The Commonwealth (of 52 former British colonies and Mozambique and Rwanda) sent out a press release saying its finance ministers are meeting in Washington DC today, “on the margins” of the 2013 International Monetary Fund and World Bank annual sessions. TMI? Too much information? I’m not sure if the words “on the margins” are an edifying choice, considering The Gambia has just departed the voluntary association and Commonwealth aficionados fear it is on the verge of marginalization to the point of utter irrelevance.
Some might say that’s a tautology, for doesn’t marginalization mean irrelevance? Not always, is the short answer. And the Commonwealth is a case in point. It has a very small budget (less than one per cent of Britain’s Department for International Development) and is run by fewer people than work in the café at UN headquarters. Zimbabwe has withdrawn from the organization and the Fiji doesn’t seem to care it has been suspended.
As Robert Colvile pointed out in his excellent blog for The Daily Telegraph last week, the Commonwealth “has still not quite found a role on the world stage”. But it still has takers and some of the attraction is the prospect of trousering a bit of cash now and then. The Commonwealth’s members, he writes, “value the bonds that the organisation forges between them, and the chance to chat to the Queen every couple of years…” Some, like The Gambia’s President Yahya Jammeh use the Commonwealth to beat up the British, because it’s rather a convenient “forum to castigate Britain for “unwarranted colonial interference (or for) neglecting its responsibilities to the former colonies.” Robert Mugabel, says Mr Colvile, is particularly good at both complaints, at the same time.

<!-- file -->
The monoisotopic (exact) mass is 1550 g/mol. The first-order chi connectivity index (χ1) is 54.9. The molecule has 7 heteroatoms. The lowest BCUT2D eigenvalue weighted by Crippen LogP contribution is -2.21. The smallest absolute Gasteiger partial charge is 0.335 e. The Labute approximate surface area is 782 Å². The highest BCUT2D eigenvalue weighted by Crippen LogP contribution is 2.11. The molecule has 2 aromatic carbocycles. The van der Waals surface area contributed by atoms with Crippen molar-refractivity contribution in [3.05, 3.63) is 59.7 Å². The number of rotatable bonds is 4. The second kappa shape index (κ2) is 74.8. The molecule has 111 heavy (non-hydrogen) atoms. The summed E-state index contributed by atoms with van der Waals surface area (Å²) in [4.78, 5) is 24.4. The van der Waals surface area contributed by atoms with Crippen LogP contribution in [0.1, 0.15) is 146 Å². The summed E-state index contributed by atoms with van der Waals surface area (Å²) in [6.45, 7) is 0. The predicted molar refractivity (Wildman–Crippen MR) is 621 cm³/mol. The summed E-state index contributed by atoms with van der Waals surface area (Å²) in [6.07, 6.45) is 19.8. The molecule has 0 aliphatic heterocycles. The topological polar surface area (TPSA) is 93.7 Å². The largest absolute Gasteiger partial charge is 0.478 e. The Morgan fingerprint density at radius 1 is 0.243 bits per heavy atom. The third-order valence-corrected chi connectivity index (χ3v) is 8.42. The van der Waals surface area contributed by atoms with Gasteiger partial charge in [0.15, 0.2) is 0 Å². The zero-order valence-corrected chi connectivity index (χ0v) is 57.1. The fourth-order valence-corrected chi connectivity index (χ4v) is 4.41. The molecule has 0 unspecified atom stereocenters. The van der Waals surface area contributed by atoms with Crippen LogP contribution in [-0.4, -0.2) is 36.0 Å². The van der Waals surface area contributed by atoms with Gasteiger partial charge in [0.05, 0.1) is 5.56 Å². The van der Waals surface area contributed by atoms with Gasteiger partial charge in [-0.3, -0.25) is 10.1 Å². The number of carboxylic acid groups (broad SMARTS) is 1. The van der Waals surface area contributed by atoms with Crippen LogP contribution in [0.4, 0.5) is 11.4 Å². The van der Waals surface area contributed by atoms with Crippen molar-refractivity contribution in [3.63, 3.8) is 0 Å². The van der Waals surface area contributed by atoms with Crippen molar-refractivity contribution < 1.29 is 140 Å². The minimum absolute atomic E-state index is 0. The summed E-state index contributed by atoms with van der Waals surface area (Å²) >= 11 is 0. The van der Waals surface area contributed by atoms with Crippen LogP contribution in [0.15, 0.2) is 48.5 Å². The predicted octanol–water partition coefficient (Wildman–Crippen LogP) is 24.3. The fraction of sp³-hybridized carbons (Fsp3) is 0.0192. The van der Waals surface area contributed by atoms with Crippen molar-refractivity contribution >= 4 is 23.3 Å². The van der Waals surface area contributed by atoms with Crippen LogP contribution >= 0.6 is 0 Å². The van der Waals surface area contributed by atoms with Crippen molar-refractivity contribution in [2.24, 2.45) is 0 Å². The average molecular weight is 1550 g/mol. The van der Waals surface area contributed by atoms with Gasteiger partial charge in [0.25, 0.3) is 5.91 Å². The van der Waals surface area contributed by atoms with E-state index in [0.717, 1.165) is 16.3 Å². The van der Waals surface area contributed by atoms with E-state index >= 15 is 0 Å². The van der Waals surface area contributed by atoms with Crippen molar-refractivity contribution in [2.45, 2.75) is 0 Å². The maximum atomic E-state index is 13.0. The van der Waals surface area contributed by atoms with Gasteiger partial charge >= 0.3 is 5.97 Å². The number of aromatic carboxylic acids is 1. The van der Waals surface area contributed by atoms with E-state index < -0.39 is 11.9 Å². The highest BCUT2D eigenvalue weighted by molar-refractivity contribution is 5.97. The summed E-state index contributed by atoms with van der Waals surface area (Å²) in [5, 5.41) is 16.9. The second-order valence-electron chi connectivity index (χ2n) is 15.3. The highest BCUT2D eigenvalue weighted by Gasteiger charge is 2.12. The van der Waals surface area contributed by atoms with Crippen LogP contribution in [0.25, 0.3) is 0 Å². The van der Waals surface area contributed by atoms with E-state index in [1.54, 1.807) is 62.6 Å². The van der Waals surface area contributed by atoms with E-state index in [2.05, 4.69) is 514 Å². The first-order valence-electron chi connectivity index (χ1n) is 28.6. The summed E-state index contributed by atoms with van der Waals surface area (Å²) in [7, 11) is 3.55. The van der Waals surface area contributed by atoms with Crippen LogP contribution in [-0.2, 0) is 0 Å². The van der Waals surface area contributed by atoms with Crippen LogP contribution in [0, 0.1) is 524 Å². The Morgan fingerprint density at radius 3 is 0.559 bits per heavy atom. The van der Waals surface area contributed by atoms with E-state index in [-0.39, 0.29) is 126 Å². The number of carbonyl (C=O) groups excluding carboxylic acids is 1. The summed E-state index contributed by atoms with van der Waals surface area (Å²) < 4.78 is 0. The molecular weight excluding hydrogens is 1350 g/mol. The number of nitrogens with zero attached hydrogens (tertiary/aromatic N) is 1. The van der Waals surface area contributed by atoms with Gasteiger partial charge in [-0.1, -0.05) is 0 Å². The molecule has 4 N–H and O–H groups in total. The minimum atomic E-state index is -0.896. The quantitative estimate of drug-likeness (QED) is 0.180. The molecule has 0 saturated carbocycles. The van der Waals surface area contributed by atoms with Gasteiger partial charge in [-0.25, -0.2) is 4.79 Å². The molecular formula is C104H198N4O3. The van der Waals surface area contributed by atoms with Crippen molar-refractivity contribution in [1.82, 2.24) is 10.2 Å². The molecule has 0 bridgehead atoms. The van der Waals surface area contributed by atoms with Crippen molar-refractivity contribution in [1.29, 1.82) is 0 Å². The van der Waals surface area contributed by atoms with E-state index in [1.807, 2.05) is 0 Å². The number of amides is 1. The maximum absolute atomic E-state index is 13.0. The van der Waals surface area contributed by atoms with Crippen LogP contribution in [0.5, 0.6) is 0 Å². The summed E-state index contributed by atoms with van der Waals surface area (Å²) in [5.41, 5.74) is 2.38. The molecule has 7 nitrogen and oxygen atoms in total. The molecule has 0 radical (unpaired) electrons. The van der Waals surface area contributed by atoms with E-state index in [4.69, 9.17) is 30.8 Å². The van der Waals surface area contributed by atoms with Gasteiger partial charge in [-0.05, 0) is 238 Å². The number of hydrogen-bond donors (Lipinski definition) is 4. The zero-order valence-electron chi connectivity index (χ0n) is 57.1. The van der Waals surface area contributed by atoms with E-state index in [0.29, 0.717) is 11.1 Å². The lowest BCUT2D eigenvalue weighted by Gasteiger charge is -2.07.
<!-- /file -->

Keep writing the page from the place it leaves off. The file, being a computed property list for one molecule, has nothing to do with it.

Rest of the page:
His views should be taken seriously. He did a masters thesis on the role of the modern Commonwealth and seems willing to use his sense of humour to show up the reality of President Jammeh, described by one well-informed source as “an ocean-going, grade A nutter”.
To that extent The Gambia’s flouncing out is not really the beginning of the end.
Even so, it is hard to see the Commonwealth becoming more vibrant, more needed even if, as Mr Colvile suggests, India gradually took the reins from Britain, or at least shared the leadership role so that business could be done “unencumbered by white-man guilt”.
What business? That’s the question. Sadly, it must be asked, even for an organization that represents one-third of the planet.